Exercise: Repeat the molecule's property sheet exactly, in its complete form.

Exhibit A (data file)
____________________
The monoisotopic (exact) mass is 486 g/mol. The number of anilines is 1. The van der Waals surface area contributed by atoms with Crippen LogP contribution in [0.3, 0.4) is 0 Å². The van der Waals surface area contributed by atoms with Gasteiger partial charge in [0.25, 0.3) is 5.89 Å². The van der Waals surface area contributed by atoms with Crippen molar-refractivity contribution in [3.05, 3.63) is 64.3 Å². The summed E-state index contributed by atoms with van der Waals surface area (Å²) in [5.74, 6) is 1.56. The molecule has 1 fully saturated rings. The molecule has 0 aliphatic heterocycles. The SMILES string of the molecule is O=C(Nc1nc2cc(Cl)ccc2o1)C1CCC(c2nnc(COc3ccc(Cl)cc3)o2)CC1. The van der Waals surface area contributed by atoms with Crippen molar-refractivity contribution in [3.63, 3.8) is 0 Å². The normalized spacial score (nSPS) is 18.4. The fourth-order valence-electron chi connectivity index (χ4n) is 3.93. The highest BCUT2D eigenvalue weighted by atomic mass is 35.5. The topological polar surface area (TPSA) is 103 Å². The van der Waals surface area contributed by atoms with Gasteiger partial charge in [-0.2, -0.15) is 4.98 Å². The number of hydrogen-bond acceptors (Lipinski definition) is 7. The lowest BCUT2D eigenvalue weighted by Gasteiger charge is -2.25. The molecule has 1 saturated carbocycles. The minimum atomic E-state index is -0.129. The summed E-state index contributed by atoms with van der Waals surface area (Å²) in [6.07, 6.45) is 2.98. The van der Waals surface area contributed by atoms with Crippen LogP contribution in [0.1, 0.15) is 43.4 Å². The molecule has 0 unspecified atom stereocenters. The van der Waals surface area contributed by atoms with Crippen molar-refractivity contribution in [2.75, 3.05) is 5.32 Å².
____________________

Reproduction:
The monoisotopic (exact) mass is 486 g/mol. The number of anilines is 1. The van der Waals surface area contributed by atoms with Crippen LogP contribution in [0.3, 0.4) is 0 Å². The van der Waals surface area contributed by atoms with Gasteiger partial charge in [0.25, 0.3) is 5.89 Å². The van der Waals surface area contributed by atoms with Crippen molar-refractivity contribution in [3.05, 3.63) is 64.3 Å². The summed E-state index contributed by atoms with van der Waals surface area (Å²) in [5.74, 6) is 1.56. The molecule has 1 fully saturated rings. The molecule has 0 aliphatic heterocycles. The SMILES string of the molecule is O=C(Nc1nc2cc(Cl)ccc2o1)C1CCC(c2nnc(COc3ccc(Cl)cc3)o2)CC1. The van der Waals surface area contributed by atoms with Crippen molar-refractivity contribution in [3.63, 3.8) is 0 Å². The normalized spacial score (nSPS) is 18.4. The fourth-order valence-electron chi connectivity index (χ4n) is 3.93. The highest BCUT2D eigenvalue weighted by atomic mass is 35.5. The topological polar surface area (TPSA) is 103 Å². The van der Waals surface area contributed by atoms with Gasteiger partial charge in [-0.2, -0.15) is 4.98 Å². The number of hydrogen-bond acceptors (Lipinski definition) is 7. The lowest BCUT2D eigenvalue weighted by Gasteiger charge is -2.25. The molecule has 1 saturated carbocycles. The minimum atomic E-state index is -0.129. The summed E-state index contributed by atoms with van der Waals surface area (Å²) in [6.07, 6.45) is 2.98. The van der Waals surface area contributed by atoms with Crippen LogP contribution in [0.1, 0.15) is 43.4 Å². The molecule has 0 unspecified atom stereocenters. The van der Waals surface area contributed by atoms with Crippen molar-refractivity contribution in [2.75, 3.05) is 5.32 Å².